Verified email addresses: All users on Independent Media news sites are now required to have a verified email address before being allowed to comment on articles. If you’re using the phone’s default messaging app, he explains, it’s “a tiny bit less dangerous.” You would have to view the text message before it processes the attachment. Once the attackers get in, Drake says, they’d be able do anything — copy data, delete it, take over your microphone and camera to monitor your every word and move. “It’s really up to their imagination what they do once they get in,” he says. He even sent along patches to fix the bugs. “Basically, within 48 hours I had an email telling me that they had accepted all of the patches I sent them, which was great,” he says. “You know, that’s a very good feeling.” But it goes away very quickly, he says, when you look at how long it’ll take his Nexus, my Samsung Galaxy and your LG or ZTE to get those patches.

Drake says that as few as 20 percent will get fixed, though the figure may be higher than that, “potentially up to the optimistic number of 50 percent.” The company declined a recorded interview. But Adrian Ludwig, the lead engineer for Android security, told NPR the flaw ranks as “high” in the team’s hierarchy of severity; and they’ve notified partners and already sent a fix to the smartphone makers that use Android. “In this case Google is not the actual one to blame,” says Collin Mulliner, a senior research scientist at Northeastern University. “It’s ultimately the manufacturer of your phone, in combination possibly with your carrier.” Android phones are very different from iPhones, for example. The blog Android Central has described the challenge of updating the operating system as an “impossible problem.” Earlier this year, a hole discovered in the Android Web-browsing app was left largely unpatched too. “If you can save money by not producing updates, you’re not going to do that,” he says. “Since the market is moving that fast, it sometimes doesn’t make sense for the manufacturer to provide an update.” NPR has asked leading phone makers and wireless service providers whether they’ll fix the bug. The security of Android users is extremely important to us and so we responded quickly and patches have already been provided to partners that can be applied to any device. “Most Android devices, including all newer devices, have multiple technologies that are designed to make exploitation more difficult. Android devices also include an application sandbox designed to protect user data and other applications on the device.” HTC: “Google informed HTC of the issue and provided the necessary patches, which HTC began rolling into projects in early July.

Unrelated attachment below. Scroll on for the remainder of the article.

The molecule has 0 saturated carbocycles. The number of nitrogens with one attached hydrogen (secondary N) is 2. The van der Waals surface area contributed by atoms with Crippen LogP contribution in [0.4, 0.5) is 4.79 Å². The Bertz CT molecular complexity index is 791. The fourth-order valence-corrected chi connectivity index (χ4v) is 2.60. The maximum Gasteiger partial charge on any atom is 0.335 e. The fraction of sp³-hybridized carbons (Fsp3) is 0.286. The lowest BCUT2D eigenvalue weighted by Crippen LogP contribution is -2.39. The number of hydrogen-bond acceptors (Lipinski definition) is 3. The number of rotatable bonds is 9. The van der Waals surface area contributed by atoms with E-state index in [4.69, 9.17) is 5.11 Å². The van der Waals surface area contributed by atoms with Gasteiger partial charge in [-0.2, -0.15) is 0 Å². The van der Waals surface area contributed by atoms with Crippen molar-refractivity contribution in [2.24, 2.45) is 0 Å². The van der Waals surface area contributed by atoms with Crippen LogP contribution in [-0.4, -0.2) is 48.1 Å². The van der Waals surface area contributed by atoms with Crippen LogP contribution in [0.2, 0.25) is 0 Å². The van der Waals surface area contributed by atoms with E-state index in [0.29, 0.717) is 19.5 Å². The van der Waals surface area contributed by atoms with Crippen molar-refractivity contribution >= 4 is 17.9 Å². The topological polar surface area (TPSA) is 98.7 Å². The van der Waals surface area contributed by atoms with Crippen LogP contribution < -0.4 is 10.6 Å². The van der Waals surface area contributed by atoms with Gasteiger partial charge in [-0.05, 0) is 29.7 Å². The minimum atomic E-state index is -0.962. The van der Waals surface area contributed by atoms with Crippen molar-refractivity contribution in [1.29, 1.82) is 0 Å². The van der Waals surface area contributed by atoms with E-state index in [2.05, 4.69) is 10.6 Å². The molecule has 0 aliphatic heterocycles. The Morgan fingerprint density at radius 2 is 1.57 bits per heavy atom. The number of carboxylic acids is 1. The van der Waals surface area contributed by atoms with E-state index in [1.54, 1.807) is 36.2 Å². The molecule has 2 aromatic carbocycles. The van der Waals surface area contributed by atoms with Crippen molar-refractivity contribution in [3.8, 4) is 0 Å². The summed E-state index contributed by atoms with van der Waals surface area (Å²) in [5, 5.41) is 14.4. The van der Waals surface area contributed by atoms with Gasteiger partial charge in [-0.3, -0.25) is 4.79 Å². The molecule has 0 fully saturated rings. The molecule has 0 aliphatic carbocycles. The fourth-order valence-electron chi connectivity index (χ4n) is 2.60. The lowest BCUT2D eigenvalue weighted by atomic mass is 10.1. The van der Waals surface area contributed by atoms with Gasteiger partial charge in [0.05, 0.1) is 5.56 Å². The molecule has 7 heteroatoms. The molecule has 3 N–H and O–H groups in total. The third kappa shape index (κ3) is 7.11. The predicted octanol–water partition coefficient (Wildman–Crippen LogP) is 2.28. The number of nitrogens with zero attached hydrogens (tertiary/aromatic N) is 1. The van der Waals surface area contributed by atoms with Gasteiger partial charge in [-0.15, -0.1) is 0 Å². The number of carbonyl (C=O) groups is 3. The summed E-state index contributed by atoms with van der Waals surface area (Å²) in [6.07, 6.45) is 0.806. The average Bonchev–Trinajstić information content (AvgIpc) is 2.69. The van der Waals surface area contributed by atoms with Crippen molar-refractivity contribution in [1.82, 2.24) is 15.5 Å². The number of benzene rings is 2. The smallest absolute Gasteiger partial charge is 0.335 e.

All projects going forward contain the required fix.” T-Mobile: “These kinds of security fixes are usually released by our third-party device partners, so we’re working with them to ensure those security updates have been deployed.” Also, the company says, “You may wish to contact the device manufacturers directly, as they can tell you more about their specific plans for these security update releases.”